Battenburg v Sillitoe Markings: The Differences

There is confusion about Battenburg and Sillitoe markings, with even some experts finding it difficult to explain the technical differences between the likes of Sillitoe, half Battenburg and full Battenburg markings. The field is blurred even further by the increasing use of modified or hybrid designs which can fall between true Battenburg and Sillitoe markings.

Image Credit

Sillitoe Patterns

Sillitoe chequered patterns started out in Scotland as a tartan. It was then used in black and white as a marking for the national police force. Since then, just as Chapter 8 Chevrons can be made to fit specific vehicles, Sillitoe markings have been adapted to incorporate all sorts of colours to meet particular needs. This includes using red for fire services, green or red for ambulances, orange for some volunteer services and blue for police.

Sillitoe checks have long been popular with emergency services around the world, and the design is made using a trio of lines of multiple square blocks, using alternating colours. Usually the base colour is white and the squares used are all the same size.

This makes it easy for the pattern to be produced by sign writers, and just as the likes of can offer Chapter 8 Chevron kits in a range of sizes, Sillitoe patterns can be simply made to fit different areas.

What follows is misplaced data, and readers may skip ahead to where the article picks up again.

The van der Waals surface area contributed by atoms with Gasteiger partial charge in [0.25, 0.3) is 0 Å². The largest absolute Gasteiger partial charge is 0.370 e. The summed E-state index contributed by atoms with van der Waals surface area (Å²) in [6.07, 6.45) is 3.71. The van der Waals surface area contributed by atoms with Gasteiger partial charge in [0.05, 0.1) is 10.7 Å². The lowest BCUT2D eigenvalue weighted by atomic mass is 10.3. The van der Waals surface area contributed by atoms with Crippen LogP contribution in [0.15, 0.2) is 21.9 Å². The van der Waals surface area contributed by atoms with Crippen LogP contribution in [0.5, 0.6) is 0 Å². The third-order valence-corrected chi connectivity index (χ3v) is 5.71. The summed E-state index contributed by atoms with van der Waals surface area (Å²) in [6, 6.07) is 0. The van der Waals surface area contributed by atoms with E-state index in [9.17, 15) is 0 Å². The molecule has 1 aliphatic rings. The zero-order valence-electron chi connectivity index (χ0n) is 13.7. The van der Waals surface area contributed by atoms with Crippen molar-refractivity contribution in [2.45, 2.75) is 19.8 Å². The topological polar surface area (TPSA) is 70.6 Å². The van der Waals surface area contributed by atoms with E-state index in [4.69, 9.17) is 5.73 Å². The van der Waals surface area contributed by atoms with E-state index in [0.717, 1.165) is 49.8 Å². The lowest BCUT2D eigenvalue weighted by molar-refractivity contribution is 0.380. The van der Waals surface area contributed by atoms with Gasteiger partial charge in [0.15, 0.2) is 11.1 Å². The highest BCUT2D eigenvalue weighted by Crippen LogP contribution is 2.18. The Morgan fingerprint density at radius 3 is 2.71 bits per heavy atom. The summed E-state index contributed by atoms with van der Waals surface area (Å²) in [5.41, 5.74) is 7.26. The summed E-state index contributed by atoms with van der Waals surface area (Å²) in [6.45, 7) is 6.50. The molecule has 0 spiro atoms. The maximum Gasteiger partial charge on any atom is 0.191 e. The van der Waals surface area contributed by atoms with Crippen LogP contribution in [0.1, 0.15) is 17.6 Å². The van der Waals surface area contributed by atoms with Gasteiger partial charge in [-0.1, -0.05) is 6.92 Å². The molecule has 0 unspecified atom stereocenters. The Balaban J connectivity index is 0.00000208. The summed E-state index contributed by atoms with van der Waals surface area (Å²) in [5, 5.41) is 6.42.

It is worth noting that a Sillitoe check is actually a recognition pattern rather than high-visibility markings. It is usually recognised as marking emergency response vehicles, and this recognition is enhanced by the use of different colours.

Image Credit

The major flaw to this pattern is that Sillitoe can be difficult to see over longer distances, and some emergency services are now replacing it with wide striping made up of fluorescent colours or solid panels.

Full Battenburg Scheme

This was originally designed by the Home Office in the UK at the start of the 1990s. It is also a recognition pattern and was designed to be used on police vehicles in blue and yellow.

Later versions of the pattern use other colours, such as green and yellow for the NHS. Read more about NHS vehicle markings at

When it was tested for the police, it was decided that it must make it easy to see vehicles during the day and night, even by oncoming drivers who were 500 metres away.

Leave a Reply

Your email address will not be published. Required fields are marked *